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New clues found to common respiratory virus

Discovery provides potential target for vaccines, treatments

by Tamara BhandariJune 30, 2017

Daisy Leung

By age 2, most children have been infected with respiratory syncytial virus (RSV), which usually causes only mild cold symptoms. But people with weakened immune systems, such as infants and the elderly, can face serious complications, including pneumonia and – in some cases – death.

Now, scientists studying the virus, led by researchers at Washington University School of Medicine in St. Louis, have found clues to how RSV causes disease. They mapped the molecular structure of an RSV protein that interferes with the body’s ability to fight off the virus. Knowing the structure of the protein will help them understand how the virus impedes the immune response, potentially leading to a vaccine or treatment for this common infection.

“We solved the structure of a protein that has eluded the field for quite some time,” said Daisy Leung, PhD, an assistant professor of pathology and immunology, and of biochemistry and molecular biophysics at Washington University School of Medicine in St. Louis, and the study’s co-senior author. “Now that we have the structure, we’re able to see what the protein looks like, which will help us define what it does and how it does it. And that could lead, down the road, to new targets for vaccine or drug development.”

The study is published June 30 in Nature Microbiology.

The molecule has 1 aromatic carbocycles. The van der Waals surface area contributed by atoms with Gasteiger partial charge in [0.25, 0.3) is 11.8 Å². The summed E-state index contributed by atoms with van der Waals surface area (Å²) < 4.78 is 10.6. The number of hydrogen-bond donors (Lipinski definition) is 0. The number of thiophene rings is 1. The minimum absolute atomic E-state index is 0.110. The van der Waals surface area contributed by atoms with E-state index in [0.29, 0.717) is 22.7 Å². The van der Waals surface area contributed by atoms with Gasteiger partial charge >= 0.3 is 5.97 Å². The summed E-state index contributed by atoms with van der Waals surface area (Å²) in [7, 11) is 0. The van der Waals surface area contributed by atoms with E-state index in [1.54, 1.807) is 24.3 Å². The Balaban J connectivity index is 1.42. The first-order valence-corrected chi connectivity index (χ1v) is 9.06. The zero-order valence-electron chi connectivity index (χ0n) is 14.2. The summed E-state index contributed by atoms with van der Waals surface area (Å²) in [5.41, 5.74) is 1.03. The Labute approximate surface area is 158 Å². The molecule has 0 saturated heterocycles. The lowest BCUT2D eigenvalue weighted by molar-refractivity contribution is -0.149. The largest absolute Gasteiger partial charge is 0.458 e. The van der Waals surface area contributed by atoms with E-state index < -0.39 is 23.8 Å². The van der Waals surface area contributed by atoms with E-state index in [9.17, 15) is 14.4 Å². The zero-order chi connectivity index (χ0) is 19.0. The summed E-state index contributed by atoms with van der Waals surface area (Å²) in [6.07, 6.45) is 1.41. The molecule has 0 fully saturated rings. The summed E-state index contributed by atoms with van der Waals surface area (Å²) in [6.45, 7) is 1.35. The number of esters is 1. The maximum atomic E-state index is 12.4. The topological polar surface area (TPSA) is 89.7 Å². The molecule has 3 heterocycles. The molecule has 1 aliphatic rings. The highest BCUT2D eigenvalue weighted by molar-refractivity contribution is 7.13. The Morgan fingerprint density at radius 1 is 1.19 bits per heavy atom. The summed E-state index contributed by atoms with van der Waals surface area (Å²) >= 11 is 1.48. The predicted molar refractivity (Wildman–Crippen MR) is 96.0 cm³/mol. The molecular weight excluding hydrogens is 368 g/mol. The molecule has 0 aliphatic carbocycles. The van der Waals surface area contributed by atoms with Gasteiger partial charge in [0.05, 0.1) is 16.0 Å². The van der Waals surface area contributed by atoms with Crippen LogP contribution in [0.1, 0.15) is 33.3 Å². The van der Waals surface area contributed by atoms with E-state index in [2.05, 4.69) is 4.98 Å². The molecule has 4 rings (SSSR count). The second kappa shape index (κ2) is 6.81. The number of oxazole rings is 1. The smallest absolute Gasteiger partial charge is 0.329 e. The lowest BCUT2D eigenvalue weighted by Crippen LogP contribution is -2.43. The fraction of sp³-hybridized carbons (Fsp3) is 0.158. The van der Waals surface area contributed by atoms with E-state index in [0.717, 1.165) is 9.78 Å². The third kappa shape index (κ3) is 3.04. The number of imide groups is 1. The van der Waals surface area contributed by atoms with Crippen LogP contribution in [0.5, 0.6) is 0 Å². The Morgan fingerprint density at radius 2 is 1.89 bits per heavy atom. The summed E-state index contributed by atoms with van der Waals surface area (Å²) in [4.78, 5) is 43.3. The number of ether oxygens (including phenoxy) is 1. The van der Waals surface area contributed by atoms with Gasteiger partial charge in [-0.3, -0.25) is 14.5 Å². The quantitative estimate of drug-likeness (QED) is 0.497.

Each year in the United States, more than 57,000 children younger than 5 years old are hospitalized due to RSV infection, and about 14,000 adults older than 65 die from it.

There is no approved vaccine for RSV and treatment is limited – the antiviral drug ribavirin is used only in the most severe cases because it is expensive and not very effective – so most people with RSV receive supportive care to make them more comfortable while their bodies fight off the virus.

For people with weakened immune systems, though, fighting RSV can be tough because the virus can fight back. Scientists have long known that a non-structural RSV protein is key to the virus’s ability to evade the immune response. However, the structure of that protein, known as NS1, was unknown. Without seeing what the protein looked like, scientists were unable to determine exactly how NS1 interfered with the immune system.

“It’s an enigmatic protein. Everybody thinks it does many different things, but we’ve never had a framework to study how and why the protein does what it does,” said co-senior author Gaya Amarasinghe, PhD, an associate professor of pathology and immunology.

Leung, Amarasinghe and colleagues used X-ray crystallography – a technique that involves crystallizing the protein, bouncing X-rays off it, and analyzing the resulting patterns – to determine the 3-D structure of NS1. Then, in a detailed analysis of the structure, they identified a piece of the protein, known as the alpha 3 helix, which might be critical for suppressing the immune response.